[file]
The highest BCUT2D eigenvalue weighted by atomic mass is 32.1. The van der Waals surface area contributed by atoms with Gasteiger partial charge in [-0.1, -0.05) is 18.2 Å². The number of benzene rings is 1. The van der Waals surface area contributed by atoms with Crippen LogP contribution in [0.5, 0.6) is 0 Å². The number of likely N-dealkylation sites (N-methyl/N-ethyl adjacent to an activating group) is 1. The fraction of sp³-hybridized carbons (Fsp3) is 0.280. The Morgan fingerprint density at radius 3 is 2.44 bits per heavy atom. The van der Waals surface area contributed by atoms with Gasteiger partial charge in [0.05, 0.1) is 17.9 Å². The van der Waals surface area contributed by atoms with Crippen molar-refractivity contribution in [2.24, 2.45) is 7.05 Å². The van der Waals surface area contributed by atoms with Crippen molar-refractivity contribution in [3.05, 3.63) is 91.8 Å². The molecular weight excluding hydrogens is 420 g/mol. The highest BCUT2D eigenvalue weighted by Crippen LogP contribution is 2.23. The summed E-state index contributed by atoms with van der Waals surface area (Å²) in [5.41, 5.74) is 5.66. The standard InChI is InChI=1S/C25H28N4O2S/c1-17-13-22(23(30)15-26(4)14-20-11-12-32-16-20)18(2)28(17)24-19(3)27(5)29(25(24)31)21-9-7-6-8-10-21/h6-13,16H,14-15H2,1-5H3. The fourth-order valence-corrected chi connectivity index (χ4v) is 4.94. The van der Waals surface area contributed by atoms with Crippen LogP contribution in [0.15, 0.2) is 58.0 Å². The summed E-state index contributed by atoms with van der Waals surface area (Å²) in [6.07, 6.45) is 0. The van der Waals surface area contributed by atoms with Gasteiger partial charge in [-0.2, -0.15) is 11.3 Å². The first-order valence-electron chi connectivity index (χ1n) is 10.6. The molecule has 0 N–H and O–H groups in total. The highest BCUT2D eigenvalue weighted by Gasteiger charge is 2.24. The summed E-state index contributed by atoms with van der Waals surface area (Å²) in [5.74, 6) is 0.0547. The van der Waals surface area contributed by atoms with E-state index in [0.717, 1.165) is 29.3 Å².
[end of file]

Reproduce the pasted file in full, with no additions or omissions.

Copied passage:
The highest BCUT2D eigenvalue weighted by atomic mass is 32.1. The van der Waals surface area contributed by atoms with Gasteiger partial charge in [-0.1, -0.05) is 18.2 Å². The number of benzene rings is 1. The van der Waals surface area contributed by atoms with Crippen LogP contribution in [0.5, 0.6) is 0 Å². The number of likely N-dealkylation sites (N-methyl/N-ethyl adjacent to an activating group) is 1. The fraction of sp³-hybridized carbons (Fsp3) is 0.280. The Morgan fingerprint density at radius 3 is 2.44 bits per heavy atom. The van der Waals surface area contributed by atoms with Gasteiger partial charge in [0.05, 0.1) is 17.9 Å². The van der Waals surface area contributed by atoms with Crippen molar-refractivity contribution in [2.24, 2.45) is 7.05 Å². The van der Waals surface area contributed by atoms with Crippen molar-refractivity contribution in [3.05, 3.63) is 91.8 Å². The molecular weight excluding hydrogens is 420 g/mol. The highest BCUT2D eigenvalue weighted by Crippen LogP contribution is 2.23. The summed E-state index contributed by atoms with van der Waals surface area (Å²) in [5.41, 5.74) is 5.66. The standard InChI is InChI=1S/C25H28N4O2S/c1-17-13-22(23(30)15-26(4)14-20-11-12-32-16-20)18(2)28(17)24-19(3)27(5)29(25(24)31)21-9-7-6-8-10-21/h6-13,16H,14-15H2,1-5H3. The fourth-order valence-corrected chi connectivity index (χ4v) is 4.94. The van der Waals surface area contributed by atoms with Crippen LogP contribution in [0.15, 0.2) is 58.0 Å². The summed E-state index contributed by atoms with van der Waals surface area (Å²) in [6.07, 6.45) is 0. The van der Waals surface area contributed by atoms with Gasteiger partial charge in [-0.2, -0.15) is 11.3 Å². The first-order valence-electron chi connectivity index (χ1n) is 10.6. The molecule has 0 N–H and O–H groups in total. The highest BCUT2D eigenvalue weighted by Gasteiger charge is 2.24. The summed E-state index contributed by atoms with van der Waals surface area (Å²) in [5.74, 6) is 0.0547. The van der Waals surface area contributed by atoms with E-state index in [0.717, 1.165) is 29.3 Å².